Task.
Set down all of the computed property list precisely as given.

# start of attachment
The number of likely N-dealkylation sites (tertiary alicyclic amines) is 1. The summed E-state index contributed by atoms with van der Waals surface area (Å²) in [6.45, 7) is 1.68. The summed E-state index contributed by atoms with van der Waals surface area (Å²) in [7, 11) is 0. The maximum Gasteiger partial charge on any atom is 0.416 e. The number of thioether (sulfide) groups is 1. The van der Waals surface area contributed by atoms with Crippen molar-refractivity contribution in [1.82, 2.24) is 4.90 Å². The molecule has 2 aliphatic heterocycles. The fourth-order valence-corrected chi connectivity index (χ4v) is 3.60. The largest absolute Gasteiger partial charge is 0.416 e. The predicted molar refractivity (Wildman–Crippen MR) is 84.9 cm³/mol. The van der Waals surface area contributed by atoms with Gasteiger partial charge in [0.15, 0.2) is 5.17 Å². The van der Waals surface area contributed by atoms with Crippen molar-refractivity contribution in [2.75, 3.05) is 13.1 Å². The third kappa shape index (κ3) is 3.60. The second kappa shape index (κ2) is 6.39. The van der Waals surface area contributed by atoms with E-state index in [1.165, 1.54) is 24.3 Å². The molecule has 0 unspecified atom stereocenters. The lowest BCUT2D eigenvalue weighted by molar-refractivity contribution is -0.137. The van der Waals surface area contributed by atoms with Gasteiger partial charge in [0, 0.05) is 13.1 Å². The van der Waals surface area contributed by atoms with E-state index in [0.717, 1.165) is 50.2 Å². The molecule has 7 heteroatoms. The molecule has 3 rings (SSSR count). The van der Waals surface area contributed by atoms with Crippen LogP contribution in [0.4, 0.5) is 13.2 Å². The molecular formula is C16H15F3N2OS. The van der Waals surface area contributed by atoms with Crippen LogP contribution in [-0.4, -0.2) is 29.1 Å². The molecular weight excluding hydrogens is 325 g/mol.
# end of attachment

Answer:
The number of likely N-dealkylation sites (tertiary alicyclic amines) is 1. The summed E-state index contributed by atoms with van der Waals surface area (Å²) in [6.45, 7) is 1.68. The summed E-state index contributed by atoms with van der Waals surface area (Å²) in [7, 11) is 0. The maximum Gasteiger partial charge on any atom is 0.416 e. The number of thioether (sulfide) groups is 1. The van der Waals surface area contributed by atoms with Crippen molar-refractivity contribution in [1.82, 2.24) is 4.90 Å². The molecule has 2 aliphatic heterocycles. The fourth-order valence-corrected chi connectivity index (χ4v) is 3.60. The largest absolute Gasteiger partial charge is 0.416 e. The predicted molar refractivity (Wildman–Crippen MR) is 84.9 cm³/mol. The van der Waals surface area contributed by atoms with Gasteiger partial charge in [0.15, 0.2) is 5.17 Å². The van der Waals surface area contributed by atoms with Crippen molar-refractivity contribution in [2.75, 3.05) is 13.1 Å². The third kappa shape index (κ3) is 3.60. The second kappa shape index (κ2) is 6.39. The van der Waals surface area contributed by atoms with E-state index in [1.165, 1.54) is 24.3 Å². The molecule has 0 unspecified atom stereocenters. The lowest BCUT2D eigenvalue weighted by molar-refractivity contribution is -0.137. The van der Waals surface area contributed by atoms with Gasteiger partial charge in [0, 0.05) is 13.1 Å². The van der Waals surface area contributed by atoms with E-state index in [0.717, 1.165) is 50.2 Å². The molecule has 7 heteroatoms. The molecule has 3 rings (SSSR count). The van der Waals surface area contributed by atoms with Crippen LogP contribution in [0.4, 0.5) is 13.2 Å². The molecular formula is C16H15F3N2OS. The van der Waals surface area contributed by atoms with Crippen LogP contribution in [-0.4, -0.2) is 29.1 Å². The molecular weight excluding hydrogens is 325 g/mol.